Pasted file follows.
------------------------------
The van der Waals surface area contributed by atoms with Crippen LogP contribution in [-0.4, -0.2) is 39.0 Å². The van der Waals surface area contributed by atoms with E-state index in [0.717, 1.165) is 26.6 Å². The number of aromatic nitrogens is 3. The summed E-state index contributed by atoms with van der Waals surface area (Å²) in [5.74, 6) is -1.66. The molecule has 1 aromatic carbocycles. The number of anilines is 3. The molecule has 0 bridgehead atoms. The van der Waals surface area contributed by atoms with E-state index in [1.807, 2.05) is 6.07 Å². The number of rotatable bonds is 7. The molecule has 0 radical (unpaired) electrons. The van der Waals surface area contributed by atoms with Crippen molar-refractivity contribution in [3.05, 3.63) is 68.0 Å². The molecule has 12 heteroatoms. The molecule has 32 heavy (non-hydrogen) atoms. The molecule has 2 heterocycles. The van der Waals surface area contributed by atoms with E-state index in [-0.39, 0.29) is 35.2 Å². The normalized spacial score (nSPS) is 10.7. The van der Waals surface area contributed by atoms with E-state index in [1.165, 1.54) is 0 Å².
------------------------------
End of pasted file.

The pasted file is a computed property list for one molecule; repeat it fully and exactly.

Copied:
The van der Waals surface area contributed by atoms with Crippen LogP contribution in [-0.4, -0.2) is 39.0 Å². The van der Waals surface area contributed by atoms with E-state index in [0.717, 1.165) is 26.6 Å². The number of aromatic nitrogens is 3. The summed E-state index contributed by atoms with van der Waals surface area (Å²) in [5.74, 6) is -1.66. The molecule has 1 aromatic carbocycles. The number of anilines is 3. The molecule has 0 bridgehead atoms. The van der Waals surface area contributed by atoms with E-state index in [1.807, 2.05) is 6.07 Å². The number of rotatable bonds is 7. The molecule has 0 radical (unpaired) electrons. The van der Waals surface area contributed by atoms with Crippen molar-refractivity contribution in [3.05, 3.63) is 68.0 Å². The molecule has 12 heteroatoms. The molecule has 32 heavy (non-hydrogen) atoms. The molecule has 2 heterocycles. The van der Waals surface area contributed by atoms with E-state index in [-0.39, 0.29) is 35.2 Å². The normalized spacial score (nSPS) is 10.7. The van der Waals surface area contributed by atoms with E-state index in [1.165, 1.54) is 0 Å².